Impacts of demand response from buildings and centralized thermal energy storage on district heating systems
Artikel i vetenskaplig tidskrift, 2021

© 2020 The Author(s) Energy use for space heating is a substantial part of total energy end use and heating systems can offer some flexibility in time of use, which should be important in future energy systems to maintain balance between supply and demand. This work applies a techno-economic, integrated, demand-supply optimization model to investigate the combined effect of using demand-side flexibility from buildings, by allowing for indoor temperature deviations (both up- and downward from the set-point), and supply-side flexibility, by applying thermal energy storage (TES), on the operation of district heating (DH) systems. The results indicate that the potential for increased indoor temperature, i.e., demand response (DR), is concentrated to multi-family and non-residential buildings (heavy buildings with high time-constants), while the potential for downregulation of the temperature, i.e., operational energy savings, is utilized to a greater extent by single-family buildings (light buildings). It is also evident that the value of DR diminishes in the presence of a supply-side TES. We show that applying both the demand-side flexibility and a centralized TES is complementary from the heating system perspective in that it results in the lowest total space heating load of the buildings and the lowest running cost for the DH system.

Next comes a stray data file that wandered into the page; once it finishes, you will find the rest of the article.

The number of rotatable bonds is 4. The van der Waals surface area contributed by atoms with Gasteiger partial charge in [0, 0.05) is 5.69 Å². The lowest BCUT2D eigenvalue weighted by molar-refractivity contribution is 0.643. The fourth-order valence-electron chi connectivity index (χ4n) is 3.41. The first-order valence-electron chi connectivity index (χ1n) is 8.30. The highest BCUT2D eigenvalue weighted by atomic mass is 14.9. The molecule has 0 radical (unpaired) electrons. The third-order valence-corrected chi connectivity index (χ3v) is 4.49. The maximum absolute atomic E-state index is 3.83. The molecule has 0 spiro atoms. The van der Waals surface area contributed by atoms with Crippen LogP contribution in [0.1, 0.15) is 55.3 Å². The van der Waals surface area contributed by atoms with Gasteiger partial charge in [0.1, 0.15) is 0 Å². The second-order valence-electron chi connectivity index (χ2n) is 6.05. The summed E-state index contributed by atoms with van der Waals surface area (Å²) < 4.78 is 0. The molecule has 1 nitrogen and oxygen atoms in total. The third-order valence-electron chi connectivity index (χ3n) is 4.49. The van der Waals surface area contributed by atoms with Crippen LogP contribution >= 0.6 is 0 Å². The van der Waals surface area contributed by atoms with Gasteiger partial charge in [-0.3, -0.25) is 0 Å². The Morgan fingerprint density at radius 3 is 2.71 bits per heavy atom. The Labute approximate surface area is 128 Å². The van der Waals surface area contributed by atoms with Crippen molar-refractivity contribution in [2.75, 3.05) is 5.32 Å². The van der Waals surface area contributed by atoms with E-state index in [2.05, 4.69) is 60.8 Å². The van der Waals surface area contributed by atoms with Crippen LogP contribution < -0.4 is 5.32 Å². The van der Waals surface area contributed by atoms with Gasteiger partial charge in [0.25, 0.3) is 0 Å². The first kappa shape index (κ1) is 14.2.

Thermal energy storage

District heating


Space heating demand


Demand response


Dmytro Romanchenko

Chalmers, Rymd-, geo- och miljövetenskap, Energiteknik

Emil Nyholm

Chalmers, Rymd-, geo- och miljövetenskap, Energiteknik

Mikael Odenberger

Chalmers, Rymd-, geo- och miljövetenskap, Energiteknik

Filip Johnsson

Chalmers, Rymd-, geo- och miljövetenskap, Energiteknik

Sustainable Cities and Society

2210-6707 (ISSN)

Vol. 64 102510







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